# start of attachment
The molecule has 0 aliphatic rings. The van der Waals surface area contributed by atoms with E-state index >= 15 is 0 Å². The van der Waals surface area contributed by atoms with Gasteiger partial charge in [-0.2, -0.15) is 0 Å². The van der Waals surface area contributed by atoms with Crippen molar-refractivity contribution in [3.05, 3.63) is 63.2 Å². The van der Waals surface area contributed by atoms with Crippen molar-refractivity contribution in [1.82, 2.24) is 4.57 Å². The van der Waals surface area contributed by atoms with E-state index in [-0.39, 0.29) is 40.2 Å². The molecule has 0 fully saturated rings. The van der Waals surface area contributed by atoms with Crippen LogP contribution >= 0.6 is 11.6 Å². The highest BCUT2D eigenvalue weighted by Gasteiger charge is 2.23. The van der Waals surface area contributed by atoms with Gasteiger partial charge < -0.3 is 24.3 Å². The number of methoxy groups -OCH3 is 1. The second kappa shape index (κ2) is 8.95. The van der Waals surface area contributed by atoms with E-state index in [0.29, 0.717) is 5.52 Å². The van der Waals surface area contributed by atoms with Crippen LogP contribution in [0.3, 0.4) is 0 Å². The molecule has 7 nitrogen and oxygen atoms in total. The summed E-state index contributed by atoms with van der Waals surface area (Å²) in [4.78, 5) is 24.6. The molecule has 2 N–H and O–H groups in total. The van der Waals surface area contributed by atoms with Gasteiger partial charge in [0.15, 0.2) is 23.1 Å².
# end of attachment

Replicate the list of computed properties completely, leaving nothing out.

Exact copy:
The molecule has 0 aliphatic rings. The van der Waals surface area contributed by atoms with E-state index >= 15 is 0 Å². The van der Waals surface area contributed by atoms with Gasteiger partial charge in [-0.2, -0.15) is 0 Å². The van der Waals surface area contributed by atoms with Crippen molar-refractivity contribution in [3.05, 3.63) is 63.2 Å². The van der Waals surface area contributed by atoms with Crippen molar-refractivity contribution in [1.82, 2.24) is 4.57 Å². The van der Waals surface area contributed by atoms with E-state index in [-0.39, 0.29) is 40.2 Å². The molecule has 0 fully saturated rings. The van der Waals surface area contributed by atoms with Crippen LogP contribution >= 0.6 is 11.6 Å². The highest BCUT2D eigenvalue weighted by Gasteiger charge is 2.23. The van der Waals surface area contributed by atoms with Gasteiger partial charge < -0.3 is 24.3 Å². The number of methoxy groups -OCH3 is 1. The second kappa shape index (κ2) is 8.95. The van der Waals surface area contributed by atoms with E-state index in [0.29, 0.717) is 5.52 Å². The van der Waals surface area contributed by atoms with Crippen LogP contribution in [0.3, 0.4) is 0 Å². The molecule has 7 nitrogen and oxygen atoms in total. The summed E-state index contributed by atoms with van der Waals surface area (Å²) in [4.78, 5) is 24.6. The molecule has 2 N–H and O–H groups in total. The van der Waals surface area contributed by atoms with Gasteiger partial charge in [0.15, 0.2) is 23.1 Å².